The most mysterious organ

Mapping the pathways in the brain
By DEIRDRE FULTON  |  July 10, 2013

"Here is this three-pound mass of jelly you can hold in the palm of your hand, and it can contemplate the vastness of interstellar space," said neuroscientist Vilayanur Ramachandran in a 2007 TED Talk on the human brain. "It can contemplate the meaning of infinity and it can contemplate itself contemplating on the meaning of infinity."

What it still has trouble contemplating, however, is how it actually works.

"As humans, we can identify galaxies light years away, we can study particles smaller than an atom," President Barack Obama said earlier this year. "But we still haven't unlocked the mystery of the three pounds of matter that sits between our ears."

Which is why, on April 2, President Barack Obama announced the launch of the BRAIN (Brain Research through Advancing Innovative Neurotechnologies) Initiative, a 10-year, multi-billion-dollar effort to better understand that convoluted and mysterious — if relatively lightweight — organ.

Next year, the National Institutes of Health (NIH), the Defense Advanced Research Agency (DARPA), and the National Science Foundation (NSF) will allocate a combined $100 million toward the development of brain mapping tools, high-tech imaging techniques, and molecular-scale probes that can sense and record activity within neural networks. Private sector partners like the Seattle-based Allen Institute for Brain Science and the Howard Hughes Medical Center in Virginia have committed tens of millions more toward similar ends.

The long-term goal is to better understand how the brain functions, which in turn will help us tackle brain-related problems such as autism, Alzheimer's disease, post-traumatic stress disorder, and depression, as well as various neurological disorders.

"[T]hink about what we could do once we do crack this code," Obama said at the White House press conference at which he unveiled the initiative. "Imagine if no family had to feel helpless watching a loved one disappear behind the mask of Parkinson's or struggle in the grip of epilepsy. Imagine if we could reverse traumatic brain injury or PTSD for our veterans who are coming home. Imagine if someone with a prosthetic limb can now play the piano or throw a baseball as well as anybody else, because the wiring from the brain to that prosthetic is direct and triggered by what's already happening in the patient's mind. What if computers could respond to our thoughts or our language barriers could come tumbling down? Or if millions of Americans were suddenly finding new jobs in these fields — jobs we haven't even dreamt up yet — because we chose to invest in this project?"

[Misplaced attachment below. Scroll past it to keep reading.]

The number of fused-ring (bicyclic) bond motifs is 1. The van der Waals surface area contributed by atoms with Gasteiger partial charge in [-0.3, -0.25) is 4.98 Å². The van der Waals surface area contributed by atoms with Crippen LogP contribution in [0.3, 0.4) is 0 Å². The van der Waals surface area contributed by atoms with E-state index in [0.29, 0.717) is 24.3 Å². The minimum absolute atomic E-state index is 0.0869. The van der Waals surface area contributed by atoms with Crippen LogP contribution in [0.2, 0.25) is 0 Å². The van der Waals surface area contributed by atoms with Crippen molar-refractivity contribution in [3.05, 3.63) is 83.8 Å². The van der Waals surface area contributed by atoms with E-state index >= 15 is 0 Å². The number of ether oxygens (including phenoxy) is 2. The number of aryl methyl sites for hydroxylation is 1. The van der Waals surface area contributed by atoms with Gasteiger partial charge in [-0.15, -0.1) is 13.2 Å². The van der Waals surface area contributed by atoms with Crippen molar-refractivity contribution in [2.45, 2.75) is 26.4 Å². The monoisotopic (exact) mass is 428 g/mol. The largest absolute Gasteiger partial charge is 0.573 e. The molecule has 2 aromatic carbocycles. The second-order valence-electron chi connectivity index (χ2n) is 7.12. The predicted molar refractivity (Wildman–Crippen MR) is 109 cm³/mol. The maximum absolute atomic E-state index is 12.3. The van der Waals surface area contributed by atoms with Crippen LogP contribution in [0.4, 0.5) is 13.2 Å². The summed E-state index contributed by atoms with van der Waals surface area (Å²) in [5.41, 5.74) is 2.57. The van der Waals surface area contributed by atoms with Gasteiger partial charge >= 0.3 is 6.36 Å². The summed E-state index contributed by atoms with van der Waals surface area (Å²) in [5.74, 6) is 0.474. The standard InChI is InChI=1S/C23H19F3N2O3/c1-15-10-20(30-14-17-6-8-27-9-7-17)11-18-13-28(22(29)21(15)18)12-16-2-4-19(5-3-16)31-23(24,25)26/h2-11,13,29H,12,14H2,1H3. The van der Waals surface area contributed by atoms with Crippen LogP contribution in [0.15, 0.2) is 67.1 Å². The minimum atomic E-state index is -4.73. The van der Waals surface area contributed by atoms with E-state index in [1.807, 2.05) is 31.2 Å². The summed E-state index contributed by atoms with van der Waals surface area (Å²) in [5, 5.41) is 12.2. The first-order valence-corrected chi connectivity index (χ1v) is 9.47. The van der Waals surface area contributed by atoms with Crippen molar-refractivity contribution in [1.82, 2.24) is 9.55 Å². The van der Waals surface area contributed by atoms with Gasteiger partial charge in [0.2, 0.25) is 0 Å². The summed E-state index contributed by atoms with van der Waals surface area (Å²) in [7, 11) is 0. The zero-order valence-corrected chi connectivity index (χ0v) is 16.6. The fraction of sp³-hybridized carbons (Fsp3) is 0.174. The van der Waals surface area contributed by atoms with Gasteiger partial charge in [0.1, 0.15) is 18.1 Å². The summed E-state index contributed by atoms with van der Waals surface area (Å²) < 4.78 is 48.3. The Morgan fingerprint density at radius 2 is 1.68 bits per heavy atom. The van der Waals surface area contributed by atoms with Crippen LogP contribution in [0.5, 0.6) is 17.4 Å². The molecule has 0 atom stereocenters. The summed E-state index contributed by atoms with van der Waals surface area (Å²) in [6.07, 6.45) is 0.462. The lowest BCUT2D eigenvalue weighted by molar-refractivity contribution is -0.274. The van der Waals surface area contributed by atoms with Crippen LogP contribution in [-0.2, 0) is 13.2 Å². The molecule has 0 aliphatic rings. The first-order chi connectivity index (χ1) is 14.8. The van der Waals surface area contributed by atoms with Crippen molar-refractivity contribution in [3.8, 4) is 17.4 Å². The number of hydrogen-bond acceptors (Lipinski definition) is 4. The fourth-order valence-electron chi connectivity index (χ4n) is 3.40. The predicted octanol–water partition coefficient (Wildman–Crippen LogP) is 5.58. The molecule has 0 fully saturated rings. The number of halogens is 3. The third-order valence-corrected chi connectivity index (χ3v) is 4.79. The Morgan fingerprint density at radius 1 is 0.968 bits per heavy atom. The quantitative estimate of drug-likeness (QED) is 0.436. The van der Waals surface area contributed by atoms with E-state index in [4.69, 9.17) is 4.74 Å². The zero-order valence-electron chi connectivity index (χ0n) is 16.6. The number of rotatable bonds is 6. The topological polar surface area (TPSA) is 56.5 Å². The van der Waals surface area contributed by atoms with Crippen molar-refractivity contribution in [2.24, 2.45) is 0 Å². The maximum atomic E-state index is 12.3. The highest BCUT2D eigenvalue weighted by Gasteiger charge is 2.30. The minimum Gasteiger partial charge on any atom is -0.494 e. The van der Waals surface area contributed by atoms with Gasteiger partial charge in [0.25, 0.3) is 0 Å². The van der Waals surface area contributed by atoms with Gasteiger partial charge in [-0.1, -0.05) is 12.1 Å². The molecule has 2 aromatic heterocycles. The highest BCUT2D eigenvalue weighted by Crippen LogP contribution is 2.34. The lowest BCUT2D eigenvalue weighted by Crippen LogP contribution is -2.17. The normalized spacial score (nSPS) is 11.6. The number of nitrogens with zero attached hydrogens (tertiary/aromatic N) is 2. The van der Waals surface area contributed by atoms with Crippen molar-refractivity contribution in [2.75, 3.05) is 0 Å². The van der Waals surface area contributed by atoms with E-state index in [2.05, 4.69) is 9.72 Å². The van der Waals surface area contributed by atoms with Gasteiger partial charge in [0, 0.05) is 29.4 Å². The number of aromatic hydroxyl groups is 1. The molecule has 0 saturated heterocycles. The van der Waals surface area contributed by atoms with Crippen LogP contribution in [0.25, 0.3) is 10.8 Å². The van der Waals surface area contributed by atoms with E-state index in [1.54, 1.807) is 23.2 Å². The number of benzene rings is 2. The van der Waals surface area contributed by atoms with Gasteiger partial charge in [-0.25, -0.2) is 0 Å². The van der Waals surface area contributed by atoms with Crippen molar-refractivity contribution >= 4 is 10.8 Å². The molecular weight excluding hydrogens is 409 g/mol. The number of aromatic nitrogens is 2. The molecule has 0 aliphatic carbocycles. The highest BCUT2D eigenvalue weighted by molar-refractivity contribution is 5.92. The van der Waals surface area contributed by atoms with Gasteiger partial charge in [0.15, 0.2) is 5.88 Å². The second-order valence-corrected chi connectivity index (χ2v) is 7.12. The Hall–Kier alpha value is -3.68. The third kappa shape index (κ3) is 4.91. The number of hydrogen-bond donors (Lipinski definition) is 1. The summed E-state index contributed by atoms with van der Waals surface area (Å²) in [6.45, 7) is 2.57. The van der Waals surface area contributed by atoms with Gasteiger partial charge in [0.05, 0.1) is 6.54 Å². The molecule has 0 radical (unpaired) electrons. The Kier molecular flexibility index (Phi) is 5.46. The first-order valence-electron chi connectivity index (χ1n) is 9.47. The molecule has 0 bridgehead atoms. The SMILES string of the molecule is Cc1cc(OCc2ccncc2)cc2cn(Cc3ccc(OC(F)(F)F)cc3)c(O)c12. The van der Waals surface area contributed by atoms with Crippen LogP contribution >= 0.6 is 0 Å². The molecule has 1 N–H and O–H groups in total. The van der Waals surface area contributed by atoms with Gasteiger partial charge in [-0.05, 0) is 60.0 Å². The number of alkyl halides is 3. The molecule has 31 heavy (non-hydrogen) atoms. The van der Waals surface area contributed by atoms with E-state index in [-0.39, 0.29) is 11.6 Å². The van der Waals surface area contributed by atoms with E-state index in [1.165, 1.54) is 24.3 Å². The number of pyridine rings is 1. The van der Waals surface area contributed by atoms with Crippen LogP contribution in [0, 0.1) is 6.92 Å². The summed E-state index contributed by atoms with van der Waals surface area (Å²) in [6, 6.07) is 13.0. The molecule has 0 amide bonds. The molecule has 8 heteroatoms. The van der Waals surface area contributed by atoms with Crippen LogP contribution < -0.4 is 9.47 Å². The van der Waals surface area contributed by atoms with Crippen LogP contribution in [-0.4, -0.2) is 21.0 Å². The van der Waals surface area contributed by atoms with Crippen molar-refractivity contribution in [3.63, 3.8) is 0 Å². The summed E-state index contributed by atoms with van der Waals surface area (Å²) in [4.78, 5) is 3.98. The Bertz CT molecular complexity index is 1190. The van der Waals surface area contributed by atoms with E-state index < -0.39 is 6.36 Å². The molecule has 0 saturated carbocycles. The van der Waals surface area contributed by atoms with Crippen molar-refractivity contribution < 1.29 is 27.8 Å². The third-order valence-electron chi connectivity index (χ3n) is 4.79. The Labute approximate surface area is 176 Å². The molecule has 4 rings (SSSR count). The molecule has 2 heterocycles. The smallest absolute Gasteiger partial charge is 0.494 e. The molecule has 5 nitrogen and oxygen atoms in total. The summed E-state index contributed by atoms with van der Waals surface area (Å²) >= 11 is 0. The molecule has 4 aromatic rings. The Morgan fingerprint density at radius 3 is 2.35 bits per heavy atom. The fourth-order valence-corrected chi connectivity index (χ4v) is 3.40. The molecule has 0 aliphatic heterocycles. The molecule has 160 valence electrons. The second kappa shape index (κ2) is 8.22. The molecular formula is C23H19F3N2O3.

Obama and others have compared the BRAIN Initiative to another sweeping scientific mega-effort: the Human Genome Project, which officially began in 1990 and was completed in 2003. That project cost $3.8 billion over 13 years; in his speech, Obama claimed that "every dollar we spent to map the human genome has returned $140 to our economy — $1 of investment, $140 in return."


Neuroscientists have already made great strides in studying how the brain operates. We know that the brain contains about 100 billion neurons (give or take a million) that send and receive signals based on internal and external stimuli. There are researchers at work on the Human Connectome Project, which aims to build a network map of those myriad connections. The BRAIN Initiative would go one step farther by somehow capturing the activity within those neural circuits — essentially explaining how we constantly and fluidly transform thought into action.

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